2013: Cristiano Ronaldo, Real Madrid

Cristiano Ronaldo and Lionel Messi

(Image credit: PA)

Cristiano Ronaldo snatched back the BDO from his nemesis, repeating the feat of getting the prize despite losing the title. CR7 scored 69 goals to Messi's 45 that year: he won 27.99% of the vote to Messi's 24.72%. 

Bayern Munich won the Treble – including the Champions League – in 2013, seeing Franck Ribery crowned third on the list… and break the four-year dominance of La Liga stars on the podium.

2014: Cristiano Ronaldo, Real Madrid

Ronaldo won a third BDO after lifting the Champions League with Real Madrid – and was probably helped in his win by Lionel Messi losing the World Cup final with Argentina. The Flea was voted the best player of the tournament but trailed the Portuguese in the end-of-year vote. 

Manuel Neuer, who introduced the world to the sweeper keeper in Brazil that summer, came third in the vote. 

2015: Lionel Messi, Barcelona

Javier Mascherano, Barcelona

(Image credit: Getty)

Lionel Messi was given the Ballon d'Or in 2015 for a fifth time, having won another treble with Barça and having scored 54 goals as part of the MSN triumvirate. Ronaldo actually scored more that calendar year – but came second all the same.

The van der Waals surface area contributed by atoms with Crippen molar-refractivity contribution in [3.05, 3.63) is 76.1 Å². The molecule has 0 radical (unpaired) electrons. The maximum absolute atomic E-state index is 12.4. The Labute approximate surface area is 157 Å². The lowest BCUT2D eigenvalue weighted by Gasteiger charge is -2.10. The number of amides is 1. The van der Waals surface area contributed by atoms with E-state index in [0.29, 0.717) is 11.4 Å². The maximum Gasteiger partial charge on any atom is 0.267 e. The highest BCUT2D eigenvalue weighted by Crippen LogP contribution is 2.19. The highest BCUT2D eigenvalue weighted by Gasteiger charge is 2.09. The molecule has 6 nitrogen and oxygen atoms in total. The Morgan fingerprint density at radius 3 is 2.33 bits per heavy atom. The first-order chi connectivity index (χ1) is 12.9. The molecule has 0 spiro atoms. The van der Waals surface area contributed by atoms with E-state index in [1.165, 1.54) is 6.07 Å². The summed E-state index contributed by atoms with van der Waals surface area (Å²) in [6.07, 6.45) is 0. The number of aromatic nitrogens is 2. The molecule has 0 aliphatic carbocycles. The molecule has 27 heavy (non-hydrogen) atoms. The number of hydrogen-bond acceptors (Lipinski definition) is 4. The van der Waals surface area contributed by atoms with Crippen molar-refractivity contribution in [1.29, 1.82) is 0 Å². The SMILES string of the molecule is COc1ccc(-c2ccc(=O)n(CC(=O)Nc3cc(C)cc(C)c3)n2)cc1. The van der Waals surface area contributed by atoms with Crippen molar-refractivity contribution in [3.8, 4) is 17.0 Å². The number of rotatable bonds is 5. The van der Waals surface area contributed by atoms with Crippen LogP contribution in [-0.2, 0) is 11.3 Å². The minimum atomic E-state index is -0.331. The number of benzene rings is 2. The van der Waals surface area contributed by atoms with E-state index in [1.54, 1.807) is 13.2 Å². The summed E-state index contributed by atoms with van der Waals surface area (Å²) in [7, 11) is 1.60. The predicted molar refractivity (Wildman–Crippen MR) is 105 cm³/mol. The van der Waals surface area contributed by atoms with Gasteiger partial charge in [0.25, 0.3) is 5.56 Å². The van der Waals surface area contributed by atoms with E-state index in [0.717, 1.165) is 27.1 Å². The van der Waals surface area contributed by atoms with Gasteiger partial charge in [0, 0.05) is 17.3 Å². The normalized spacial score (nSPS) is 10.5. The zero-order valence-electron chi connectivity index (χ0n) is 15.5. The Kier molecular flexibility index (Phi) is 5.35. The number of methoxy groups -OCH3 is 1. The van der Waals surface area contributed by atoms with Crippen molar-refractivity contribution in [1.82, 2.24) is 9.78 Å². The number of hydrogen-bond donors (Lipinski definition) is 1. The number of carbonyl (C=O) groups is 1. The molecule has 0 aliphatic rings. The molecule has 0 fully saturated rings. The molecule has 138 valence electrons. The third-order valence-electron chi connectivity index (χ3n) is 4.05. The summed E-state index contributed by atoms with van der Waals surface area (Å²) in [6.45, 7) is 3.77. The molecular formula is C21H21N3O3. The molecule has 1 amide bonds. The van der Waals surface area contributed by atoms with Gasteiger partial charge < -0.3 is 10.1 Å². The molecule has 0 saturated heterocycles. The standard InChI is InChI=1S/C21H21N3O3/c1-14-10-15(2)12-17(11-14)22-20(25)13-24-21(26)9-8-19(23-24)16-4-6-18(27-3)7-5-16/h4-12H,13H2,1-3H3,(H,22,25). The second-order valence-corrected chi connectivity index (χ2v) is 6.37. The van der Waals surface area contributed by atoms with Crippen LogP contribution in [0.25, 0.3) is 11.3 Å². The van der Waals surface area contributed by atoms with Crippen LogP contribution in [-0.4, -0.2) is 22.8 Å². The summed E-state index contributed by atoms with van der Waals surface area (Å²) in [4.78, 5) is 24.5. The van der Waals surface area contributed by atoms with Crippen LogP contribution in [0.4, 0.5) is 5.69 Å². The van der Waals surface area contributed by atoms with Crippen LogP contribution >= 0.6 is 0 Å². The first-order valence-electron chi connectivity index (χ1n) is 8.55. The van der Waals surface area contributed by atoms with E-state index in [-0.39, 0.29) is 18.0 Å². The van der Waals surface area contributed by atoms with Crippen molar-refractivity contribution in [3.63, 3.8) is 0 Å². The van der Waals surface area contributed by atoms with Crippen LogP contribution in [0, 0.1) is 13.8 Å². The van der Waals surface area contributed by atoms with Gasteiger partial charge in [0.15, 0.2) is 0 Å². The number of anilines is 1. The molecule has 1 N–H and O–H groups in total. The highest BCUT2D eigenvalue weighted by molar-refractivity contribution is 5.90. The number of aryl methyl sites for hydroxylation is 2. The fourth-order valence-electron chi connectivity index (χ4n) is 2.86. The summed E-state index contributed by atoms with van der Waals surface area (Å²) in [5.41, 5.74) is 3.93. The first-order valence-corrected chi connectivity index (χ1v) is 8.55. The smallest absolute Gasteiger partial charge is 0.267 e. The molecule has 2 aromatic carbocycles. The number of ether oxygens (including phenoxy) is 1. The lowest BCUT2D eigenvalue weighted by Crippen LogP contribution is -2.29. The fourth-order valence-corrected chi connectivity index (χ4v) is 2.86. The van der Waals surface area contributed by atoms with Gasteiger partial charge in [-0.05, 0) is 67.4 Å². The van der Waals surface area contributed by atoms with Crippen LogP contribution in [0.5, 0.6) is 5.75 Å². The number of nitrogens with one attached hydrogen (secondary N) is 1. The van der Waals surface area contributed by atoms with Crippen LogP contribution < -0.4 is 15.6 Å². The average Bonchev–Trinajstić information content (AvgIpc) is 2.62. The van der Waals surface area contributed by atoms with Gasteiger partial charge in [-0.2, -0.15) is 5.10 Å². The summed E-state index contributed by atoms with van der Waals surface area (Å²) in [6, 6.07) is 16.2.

Neymar, who scored in Berlin's Champions League final, took third in the poll. This was the last time that FIFA had the Ballon d'Or, the award reverting back to France Football's for the following year. 

2016: Cristiano Ronaldo, Real Madrid

Cristiano Ronaldo

(Image credit: Getty)

Cristiano Ronaldo won his fourth Ballon d'Or and became the outright second-best player in the vote's history in 2016, when he won another Champions League with Real Madrid and lifted his first international trophy, Euro 2016. 

For a second summer in a row, Messi was beaten on penalties in the Copa America final with Argentina. He ended the BDO polling with less than half (316) of Ronaldo's votes (745).

Antoine Griezmann, Best Player and top scorer at Euro 2016, as well as a Champions League runner-up with Atletico Madrid, came third. 

2017: Cristiano Ronaldo, Real Madrid